By Rita J. Egan
The cast and crew at Theatre Three have once again created an entertaining production of music and laughs with Side by Side by Sondheim. The show debuted on the Port Jefferson stage Feb. 18.
Countless songs throughout the decades have been loved for generations, and Broadway tunes are no exception. The late composer and lyricist Stephen Sondheim is among the talents who created those gems, and Side by Side by Sondheim is a testament to his immense talent by celebrating his earlier works.
The production featuring music and lyrics by Sondheim as well as music by Leonard Bernstein, Mary Rodgers, Richard Rodgers and Jule Styne debuted in London in 1976 and on Broadway in 1977. The musical revue may leave some in the audience wanting to know more about Sondheim, as he composed so much more after the late 1970s. Despite this factor, it’s the perfect starting point to enjoy his contributions to the arts.
In Theatre Three’s version, director Christine Boehm has expertly directed a cast of five, and conductor Jeffrey Hoffman, on piano, leads bassist Logan Friedman and percussionist Don Larsen seamlessly from one number to another. The three are visible on stage the entire show and, a few times, join in on the jokes with the actors.
Emily Gates, Linda May, Ryan Nolin and Jack Seabury are the main vocalists in the production and have wonderful chemistry together. All four deliver strong performances whether singing as a quartet, trio, duo or solo.
Ana McCasland serves as narrator to fill in the audience on some of the backstories of Sondheim’s songs and his life, including how he met Leonard Bernstein, providing an interesting glimpse into musical history for Broadway enthusiasts.
May shines during “Send in the Clowns” from A Little Night Music, and then just as easily makes everyone laugh during a silly number called “The Boy From,” a song featured in Sondheim’s off-Broadway revue The Mad Show.
Gates belts out a “Losing My Mind” from Follies so beautifully and perfectly that it’s the tearjerker it’s meant to be. She and May on “A Boy Like That/I Have a Love” capture all the anger, sorrow and tenderness that Maria and Anita felt after Bernardo’s death in West Side Story.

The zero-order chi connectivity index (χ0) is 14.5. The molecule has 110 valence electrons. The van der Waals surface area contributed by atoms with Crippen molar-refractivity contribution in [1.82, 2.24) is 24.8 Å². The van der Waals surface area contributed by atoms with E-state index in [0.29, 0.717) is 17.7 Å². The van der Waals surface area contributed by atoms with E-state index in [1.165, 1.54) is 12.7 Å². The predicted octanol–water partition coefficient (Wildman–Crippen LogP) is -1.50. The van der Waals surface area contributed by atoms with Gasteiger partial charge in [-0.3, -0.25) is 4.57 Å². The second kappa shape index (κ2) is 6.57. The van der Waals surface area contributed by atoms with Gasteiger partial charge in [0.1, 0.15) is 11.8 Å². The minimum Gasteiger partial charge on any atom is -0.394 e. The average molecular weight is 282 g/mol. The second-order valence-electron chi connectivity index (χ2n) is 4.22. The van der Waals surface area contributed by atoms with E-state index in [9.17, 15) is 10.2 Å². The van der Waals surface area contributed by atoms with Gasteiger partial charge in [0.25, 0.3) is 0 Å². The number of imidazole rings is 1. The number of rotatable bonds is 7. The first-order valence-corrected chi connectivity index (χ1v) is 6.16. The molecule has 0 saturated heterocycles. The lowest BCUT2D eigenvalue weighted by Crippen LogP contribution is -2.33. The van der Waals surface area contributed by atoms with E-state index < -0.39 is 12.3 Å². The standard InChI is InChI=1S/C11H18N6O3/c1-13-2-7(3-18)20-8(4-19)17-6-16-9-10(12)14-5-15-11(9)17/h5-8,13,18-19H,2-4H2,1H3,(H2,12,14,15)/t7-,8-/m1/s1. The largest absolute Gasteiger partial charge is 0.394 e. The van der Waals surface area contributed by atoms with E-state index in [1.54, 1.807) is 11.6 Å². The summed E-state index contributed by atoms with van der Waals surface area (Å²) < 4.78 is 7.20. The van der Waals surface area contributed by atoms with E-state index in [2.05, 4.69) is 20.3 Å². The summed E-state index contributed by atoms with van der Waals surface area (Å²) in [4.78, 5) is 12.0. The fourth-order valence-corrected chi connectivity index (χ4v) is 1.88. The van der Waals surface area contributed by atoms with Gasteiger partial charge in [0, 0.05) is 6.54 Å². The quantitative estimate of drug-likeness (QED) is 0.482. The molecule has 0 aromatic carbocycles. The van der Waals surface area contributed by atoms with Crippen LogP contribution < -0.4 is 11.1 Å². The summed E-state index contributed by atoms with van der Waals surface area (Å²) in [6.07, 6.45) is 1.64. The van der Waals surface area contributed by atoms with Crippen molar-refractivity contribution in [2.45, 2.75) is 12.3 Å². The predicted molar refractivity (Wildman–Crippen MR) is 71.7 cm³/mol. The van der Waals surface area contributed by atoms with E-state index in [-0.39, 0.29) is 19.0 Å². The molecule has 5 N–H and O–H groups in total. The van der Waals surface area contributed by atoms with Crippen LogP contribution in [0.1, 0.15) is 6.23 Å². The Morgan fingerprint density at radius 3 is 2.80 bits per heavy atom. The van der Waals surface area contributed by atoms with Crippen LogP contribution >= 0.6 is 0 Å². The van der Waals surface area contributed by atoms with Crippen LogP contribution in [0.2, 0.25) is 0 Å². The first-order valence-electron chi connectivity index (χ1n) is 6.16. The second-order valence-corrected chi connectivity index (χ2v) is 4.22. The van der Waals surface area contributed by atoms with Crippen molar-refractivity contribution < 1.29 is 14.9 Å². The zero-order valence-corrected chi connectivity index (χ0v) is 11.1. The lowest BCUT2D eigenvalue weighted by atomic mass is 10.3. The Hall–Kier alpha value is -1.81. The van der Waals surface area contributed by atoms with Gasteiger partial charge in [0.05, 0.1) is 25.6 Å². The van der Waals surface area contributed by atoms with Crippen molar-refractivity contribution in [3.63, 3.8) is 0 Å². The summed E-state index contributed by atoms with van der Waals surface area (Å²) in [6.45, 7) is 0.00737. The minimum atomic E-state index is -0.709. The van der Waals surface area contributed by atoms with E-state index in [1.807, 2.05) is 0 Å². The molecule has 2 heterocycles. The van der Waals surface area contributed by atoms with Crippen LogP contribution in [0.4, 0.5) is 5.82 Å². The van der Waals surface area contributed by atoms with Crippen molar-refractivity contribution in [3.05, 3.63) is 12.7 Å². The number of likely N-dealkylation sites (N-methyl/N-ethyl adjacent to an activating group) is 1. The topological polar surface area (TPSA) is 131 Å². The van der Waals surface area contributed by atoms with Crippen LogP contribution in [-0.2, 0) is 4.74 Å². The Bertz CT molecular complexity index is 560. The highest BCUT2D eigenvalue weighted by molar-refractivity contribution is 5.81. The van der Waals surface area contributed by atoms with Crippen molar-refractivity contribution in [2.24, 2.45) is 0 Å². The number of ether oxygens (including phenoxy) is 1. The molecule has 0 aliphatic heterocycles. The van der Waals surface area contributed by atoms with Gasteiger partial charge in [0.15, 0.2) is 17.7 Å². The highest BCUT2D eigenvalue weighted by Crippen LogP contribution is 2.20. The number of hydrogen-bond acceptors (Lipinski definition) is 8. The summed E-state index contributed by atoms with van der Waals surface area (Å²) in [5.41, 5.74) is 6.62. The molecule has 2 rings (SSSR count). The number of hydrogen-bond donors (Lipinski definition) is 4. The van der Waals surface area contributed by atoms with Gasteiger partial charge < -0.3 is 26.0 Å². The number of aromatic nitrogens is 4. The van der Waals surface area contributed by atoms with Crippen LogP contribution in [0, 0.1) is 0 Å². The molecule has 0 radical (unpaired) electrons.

Seabury sings a touching “Anyone Can Whistle” from the musical of the same name, and Nolin delivers a strong “Being Alive” from Company. Nolin also is a delightful surprise during “You Gotta Get a Gimmick,” a favorite tune from Gypsy. Seabury and Nolin are also priceless singing the duet “We’re Gonna Be All Right” from Do I Hear a Waltz. The song was originally written for a woman and man singing about their relationship, but the singers are wonderful in embracing the updated spin on the song.
McCasland is a charming narrator and has her chance to sing during “I Never Do Anything Twice,” featured in the movie The Seven-Per-Cent Solution. Not only did she shine, she also had fun with the song, garnering laughter from the audience as she performed the tune to the hilt.
Subtle choreography and simple, colorful blocks of light on stage rounded out the show beautifully. Theatre Three has produced a lighthearted Side by Side by Sondheim, which is a breath of fresh air. The Cabaret-style revue is perfect for ending a special night or taking in some musical history.
Theatre Three, 412 Main St., Port Jefferson presents Side By Side By Sondheim through March 18. Tickets are $35 adults, $28 seniors and students, $20 children ages 5 to 12 (under 5 not permitted), $20 Wednesday matinees. For more information or to order, call 631-928-9100 or visit www.theatrethree.com.
Photos by Steven Uihlein/Theatre Three Productions, Inc.